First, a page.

Maze Runner: The Scorch Trial – The first in the Maze Runner saga (reviewed and assessed previously) gave us a world where every YA trope could be re-purposed without an ounce of creativity, character, or closure. I mean, the film gladly made it a plot point that everyone in The Glade was bereft of personality. Although not nearly as popular as its brethren, it does have a chance to appeal to those too anxious to wait for the fifth annual Hunger Games in The Hunger Games: Mockingjay – Part 2 in November.
The Little: SICARIO
Sicario – Despite my tentative enthusiasm for Black Mass, Sicario is actually the movie I’m most looking forward to this week, which means it’s the movie I’m most looking forward to this month. While television shows and movies about drugs and the border wars can vary drastically in quality, director Denis Villeneuve (Prisoners) has established himself as one of the better in the latest crop of filmmakers. His films have shown him as a director who is able to find the humanity in what could be generic (or strange) plots and also create suitably unsettling atmospheres. Throw in a fantastic cast including Emily Blunt, Josh Brolin, and Benicio Del Toro who can elevate any movie he’s in (e.g. the otherwise dreadful Savages) plus some good early reviews, and it’s worth getting a jump on Villeneuve before the studio ruins him during the making of Blade Runner 2. (Please don’t go Trank on us.)
SEPTEMBER 25, 2015
The Big(s): HOTEL TRANSYLVANIA 2 and THE INTERN
Hotel Transylvania 2 – Adam Sandler hasn’t been having the best couple of years. Some of the e-mails in the Sony hack showed the concern the studio had regarding his (lack of) profitability. Tom McCarthy’s The Cobbler was so terrible, you ended up feeling bad for Adam Sandler for being in it. Pixels, a movie which should have been a surefire success, ended up being his worst reviewed movie yet and a flop. And he thinks that a Western Comedy is a good idea, even after seeing what happened with A Million Ways to Die in the West? So when all else fails (and all else has failed), back to the drawing board, literally. So we get Hotel Transylvania 2, the sequel to the 2012 animated comedy that made over $350 million worldwide; maybe not seeing Sandler has some advantages. It might also help that he has better-than-average behind the scenes people assisting him on this film, like writer Robert Smigel (whose TV Funhouse work was among SNL’s most brilliant material for a decade and whose short-lived Comedy Central TV Funhouse shows is one of the all-time funniest one season wonders) and director Genndy Tartovsky of Dexter’s Laboratory fame.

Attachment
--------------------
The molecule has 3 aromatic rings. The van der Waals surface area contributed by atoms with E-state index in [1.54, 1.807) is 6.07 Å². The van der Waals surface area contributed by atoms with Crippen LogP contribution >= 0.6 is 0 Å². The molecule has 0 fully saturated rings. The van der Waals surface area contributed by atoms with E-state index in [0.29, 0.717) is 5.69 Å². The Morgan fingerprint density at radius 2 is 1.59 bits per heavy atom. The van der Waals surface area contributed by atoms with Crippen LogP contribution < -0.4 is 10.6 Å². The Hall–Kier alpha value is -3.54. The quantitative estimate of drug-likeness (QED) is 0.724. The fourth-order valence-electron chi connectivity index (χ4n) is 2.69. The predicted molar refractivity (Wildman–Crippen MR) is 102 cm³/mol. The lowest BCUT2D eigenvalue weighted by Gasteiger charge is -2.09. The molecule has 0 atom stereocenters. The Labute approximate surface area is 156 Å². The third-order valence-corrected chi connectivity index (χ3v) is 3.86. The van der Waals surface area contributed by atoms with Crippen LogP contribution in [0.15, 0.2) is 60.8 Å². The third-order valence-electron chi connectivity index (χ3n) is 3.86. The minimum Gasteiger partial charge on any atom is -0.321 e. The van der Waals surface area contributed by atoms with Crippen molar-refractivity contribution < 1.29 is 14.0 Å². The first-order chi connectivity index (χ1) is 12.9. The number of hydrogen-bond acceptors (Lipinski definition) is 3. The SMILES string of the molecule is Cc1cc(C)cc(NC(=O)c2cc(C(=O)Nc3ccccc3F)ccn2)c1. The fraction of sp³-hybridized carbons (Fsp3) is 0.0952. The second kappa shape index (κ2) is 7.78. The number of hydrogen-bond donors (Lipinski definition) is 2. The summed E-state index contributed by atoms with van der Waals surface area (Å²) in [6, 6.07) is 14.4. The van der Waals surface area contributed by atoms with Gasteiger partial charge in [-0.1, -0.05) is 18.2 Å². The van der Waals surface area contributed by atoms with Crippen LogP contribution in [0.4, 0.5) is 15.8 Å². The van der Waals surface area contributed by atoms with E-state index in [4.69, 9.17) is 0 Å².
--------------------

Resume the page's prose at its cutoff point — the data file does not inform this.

The Intern – Although not nearly as old-skewing as A Walk in the Woods, Nancy Meyer’s The Intern exists slightly outside the 18-34 age range that Hollywood favors. Starring Oscar winners Robert De Niro and Anne Hathaway, The Intern seems bland and flavorless in an inoffensive way. Likeable without being memorable, able to lightly pluck on the heartstrings without strangling the organ with a maudlin grip of despair, The Intern plays towards an area that Meyers (Something’s Gotta Give; It’s Complicated) knows well and is one of the few films with an eye towards an actual all-ages audience. And at least it’s not a Garry Marshall holiday production. (Though shockingly, he’s apparently completing his horrible holiday-based ensemble trilogy with Mother’s Day coming out next year.)
The Littler(s): STONEWALL and THE GREEN INFERNO
Stonewall– The Stonewall Riots of 1969 are considered a crucial moment in the LGBTQ rights struggle; a moment that united the community against decades-long oppression. And to direct this thoughtful (or Oscar bait-y, depending on your level of cynicism) story is Roland Emmerich, known for the thoughtful, socially conscious studies White House Down (the bad White House under attack movie from 2013), 2012, The Day After Tomorrow, and Independence Day. While early reviews aren’t available just yet, it will be interesting to see if Emmerich can reform his image before taking on the heartfelt Independent Day: Resurgence.
The Green Inferno– Also today is the latest release date for Eli Roth’s latest movie, the cannibal horror tale, The Green Inferno. Remember when Eli Roth was a thing? Well, this his first film as a director since he made Nation’s Pride for Inglourious Basterds. Postponed for nearly two years, it seems to finally be making it to the big screen, now that they can produce a poster that makes us think about how great Mad Max: Fury Road was.
So that’s September. A dour, dour month if there ever was one. With the exception of Black Mass and Sicario (and the slow release of Queen of Earth), all we can do is catch up on what we want to see and wait until the Oscar season kicks off in October.